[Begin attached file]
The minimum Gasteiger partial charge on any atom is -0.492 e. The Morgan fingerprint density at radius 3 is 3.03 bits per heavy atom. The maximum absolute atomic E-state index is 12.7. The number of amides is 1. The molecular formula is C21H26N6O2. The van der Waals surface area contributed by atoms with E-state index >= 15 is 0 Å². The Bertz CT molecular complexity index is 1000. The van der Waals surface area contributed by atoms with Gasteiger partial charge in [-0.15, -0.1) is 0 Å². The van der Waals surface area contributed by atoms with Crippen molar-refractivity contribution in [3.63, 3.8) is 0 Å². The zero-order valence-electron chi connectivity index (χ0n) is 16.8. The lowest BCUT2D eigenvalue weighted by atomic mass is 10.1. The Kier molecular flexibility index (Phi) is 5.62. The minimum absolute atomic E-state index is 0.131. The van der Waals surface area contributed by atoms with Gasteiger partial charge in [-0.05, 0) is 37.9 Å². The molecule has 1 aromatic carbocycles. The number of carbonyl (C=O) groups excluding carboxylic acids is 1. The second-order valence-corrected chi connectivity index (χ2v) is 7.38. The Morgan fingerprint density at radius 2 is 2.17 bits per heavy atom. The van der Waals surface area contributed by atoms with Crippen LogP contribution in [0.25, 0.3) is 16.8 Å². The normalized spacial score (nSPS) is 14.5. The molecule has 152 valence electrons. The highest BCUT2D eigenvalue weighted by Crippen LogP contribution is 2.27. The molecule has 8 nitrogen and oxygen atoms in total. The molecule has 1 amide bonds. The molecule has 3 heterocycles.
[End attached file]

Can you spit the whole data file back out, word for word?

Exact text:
The minimum Gasteiger partial charge on any atom is -0.492 e. The Morgan fingerprint density at radius 3 is 3.03 bits per heavy atom. The maximum absolute atomic E-state index is 12.7. The number of amides is 1. The molecular formula is C21H26N6O2. The van der Waals surface area contributed by atoms with E-state index >= 15 is 0 Å². The Bertz CT molecular complexity index is 1000. The van der Waals surface area contributed by atoms with Gasteiger partial charge in [-0.15, -0.1) is 0 Å². The van der Waals surface area contributed by atoms with Crippen molar-refractivity contribution in [3.63, 3.8) is 0 Å². The zero-order valence-electron chi connectivity index (χ0n) is 16.8. The lowest BCUT2D eigenvalue weighted by atomic mass is 10.1. The Kier molecular flexibility index (Phi) is 5.62. The minimum absolute atomic E-state index is 0.131. The van der Waals surface area contributed by atoms with Gasteiger partial charge in [-0.05, 0) is 37.9 Å². The molecule has 1 aromatic carbocycles. The number of carbonyl (C=O) groups excluding carboxylic acids is 1. The second-order valence-corrected chi connectivity index (χ2v) is 7.38. The Morgan fingerprint density at radius 2 is 2.17 bits per heavy atom. The van der Waals surface area contributed by atoms with Crippen LogP contribution in [0.25, 0.3) is 16.8 Å². The normalized spacial score (nSPS) is 14.5. The molecule has 152 valence electrons. The highest BCUT2D eigenvalue weighted by Crippen LogP contribution is 2.27. The molecule has 8 nitrogen and oxygen atoms in total. The molecule has 1 amide bonds. The molecule has 3 heterocycles.